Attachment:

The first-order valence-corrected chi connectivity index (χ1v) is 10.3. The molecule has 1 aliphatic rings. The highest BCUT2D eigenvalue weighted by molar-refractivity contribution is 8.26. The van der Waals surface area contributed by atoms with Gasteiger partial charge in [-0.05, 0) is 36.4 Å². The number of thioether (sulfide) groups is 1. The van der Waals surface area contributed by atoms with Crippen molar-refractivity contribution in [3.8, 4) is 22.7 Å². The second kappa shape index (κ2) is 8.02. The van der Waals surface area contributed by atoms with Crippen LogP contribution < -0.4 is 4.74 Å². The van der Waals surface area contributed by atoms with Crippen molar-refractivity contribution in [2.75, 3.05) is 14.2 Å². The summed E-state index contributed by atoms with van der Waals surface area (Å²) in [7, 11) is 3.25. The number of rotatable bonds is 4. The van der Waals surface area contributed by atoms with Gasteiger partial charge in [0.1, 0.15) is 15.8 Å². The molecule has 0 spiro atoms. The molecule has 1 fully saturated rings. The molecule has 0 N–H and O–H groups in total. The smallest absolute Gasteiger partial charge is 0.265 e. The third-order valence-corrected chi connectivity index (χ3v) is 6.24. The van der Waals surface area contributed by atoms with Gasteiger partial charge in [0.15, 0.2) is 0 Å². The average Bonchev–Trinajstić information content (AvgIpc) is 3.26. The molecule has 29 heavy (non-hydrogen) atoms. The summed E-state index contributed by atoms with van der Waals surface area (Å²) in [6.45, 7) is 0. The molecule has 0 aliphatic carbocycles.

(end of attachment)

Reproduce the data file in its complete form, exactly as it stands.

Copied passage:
The first-order valence-corrected chi connectivity index (χ1v) is 10.3. The molecule has 1 aliphatic rings. The highest BCUT2D eigenvalue weighted by molar-refractivity contribution is 8.26. The van der Waals surface area contributed by atoms with Gasteiger partial charge in [-0.05, 0) is 36.4 Å². The number of thioether (sulfide) groups is 1. The van der Waals surface area contributed by atoms with Crippen molar-refractivity contribution in [3.8, 4) is 22.7 Å². The second kappa shape index (κ2) is 8.02. The van der Waals surface area contributed by atoms with Crippen LogP contribution < -0.4 is 4.74 Å². The van der Waals surface area contributed by atoms with Crippen molar-refractivity contribution in [2.75, 3.05) is 14.2 Å². The summed E-state index contributed by atoms with van der Waals surface area (Å²) in [7, 11) is 3.25. The number of rotatable bonds is 4. The van der Waals surface area contributed by atoms with Gasteiger partial charge in [0.1, 0.15) is 15.8 Å². The molecule has 0 spiro atoms. The molecule has 1 fully saturated rings. The molecule has 0 N–H and O–H groups in total. The smallest absolute Gasteiger partial charge is 0.265 e. The third-order valence-corrected chi connectivity index (χ3v) is 6.24. The van der Waals surface area contributed by atoms with Gasteiger partial charge in [0.15, 0.2) is 0 Å². The average Bonchev–Trinajstić information content (AvgIpc) is 3.26. The molecule has 29 heavy (non-hydrogen) atoms. The summed E-state index contributed by atoms with van der Waals surface area (Å²) in [6.45, 7) is 0. The molecule has 0 aliphatic carbocycles.